Highclere Road in WW2









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When the 1939 Register was taken on Friday 29 September 1939 after war had been declared on 3 Sept, Harold and Rose Burgess were in the process of moving, so were staying with Harold’s brother Albert and his wife in Shortlands, Kent until they could take possession of their new home in Highclere Road, New Malden. However, Harold had already started work at Bentalls in Kingston so during the week he was living with another brother, Reg, in Hounslow. Bentalls was, and is, a large department store and Harold worked in the second hand furniture department which my brother thinks may have bought furniture from people who were giving up their homes to move out of London because of the war.

Highclere Road tenancy letter

By 6 November it appears that the family were staying with the Bennett family at 52 Orme Road, New Malden, because the letter from George Sidney Bates, House and Estate Agent confirming their tenancy was sent to Harold care of that address.

Nora Bennett née Doyle was a close friend of Rose from their school days in Harringay. She is pictured in a photograph with Rose's father, Mark Burgess, standing outside his piano manufacturing business. To see it use the following link to a page about Mark..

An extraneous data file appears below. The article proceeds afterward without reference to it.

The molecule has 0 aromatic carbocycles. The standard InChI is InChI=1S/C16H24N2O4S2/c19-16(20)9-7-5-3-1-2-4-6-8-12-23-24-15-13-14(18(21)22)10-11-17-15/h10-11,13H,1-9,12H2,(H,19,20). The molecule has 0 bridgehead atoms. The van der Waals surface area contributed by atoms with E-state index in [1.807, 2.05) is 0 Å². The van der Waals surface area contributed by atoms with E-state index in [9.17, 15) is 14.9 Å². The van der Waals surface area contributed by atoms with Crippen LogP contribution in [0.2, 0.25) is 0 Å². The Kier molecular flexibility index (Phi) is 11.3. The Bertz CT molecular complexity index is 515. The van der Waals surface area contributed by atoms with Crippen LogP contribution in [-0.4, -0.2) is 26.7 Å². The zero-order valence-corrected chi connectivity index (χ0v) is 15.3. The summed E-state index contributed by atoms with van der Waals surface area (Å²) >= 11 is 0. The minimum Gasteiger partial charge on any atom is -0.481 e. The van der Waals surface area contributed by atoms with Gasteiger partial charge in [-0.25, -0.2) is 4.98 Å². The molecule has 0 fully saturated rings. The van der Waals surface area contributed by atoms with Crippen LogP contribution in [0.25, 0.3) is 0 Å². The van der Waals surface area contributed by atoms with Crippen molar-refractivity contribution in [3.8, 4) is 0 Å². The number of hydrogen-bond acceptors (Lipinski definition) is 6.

On the back of the letter from Bates is what looks like a faint shopping list written in pencil by my mother. The third item reads "Dog small Bis". Could this be dog biscuits? My brother knows why.

Shopping list

Yes we did have a dog called Bluff. I think he was so named because when he first arrived he would pretend he needed to go out into the garden, and when let out not need to relieve himself after all. He was a cross - my recollection is a Newfoundland/Red Setter cross. But since these words meant nothing to me that may be totally wrong. It was certainly early in the war that we acquired him. We moved to New Malden at the end of 1939 (my 5th birthday was there). Auntie Winnie and Uncle Harry and Nan moved to Wimbledon later - but I have little idea how much later. I remember us having Bluff there - he bit Nan's hand once when she tried to take his dish from him. I think it was from there Dad started taking him out for exercise while riding his bike. I believe on the first outing he tried to cross to the other side of the bike at some stage and overturned it. However he was quick to learn and never made that mistake again. I also remember him tied up in the Garden at 14 Highclere and his playfully trying to grab our feet as we played on our tricycles.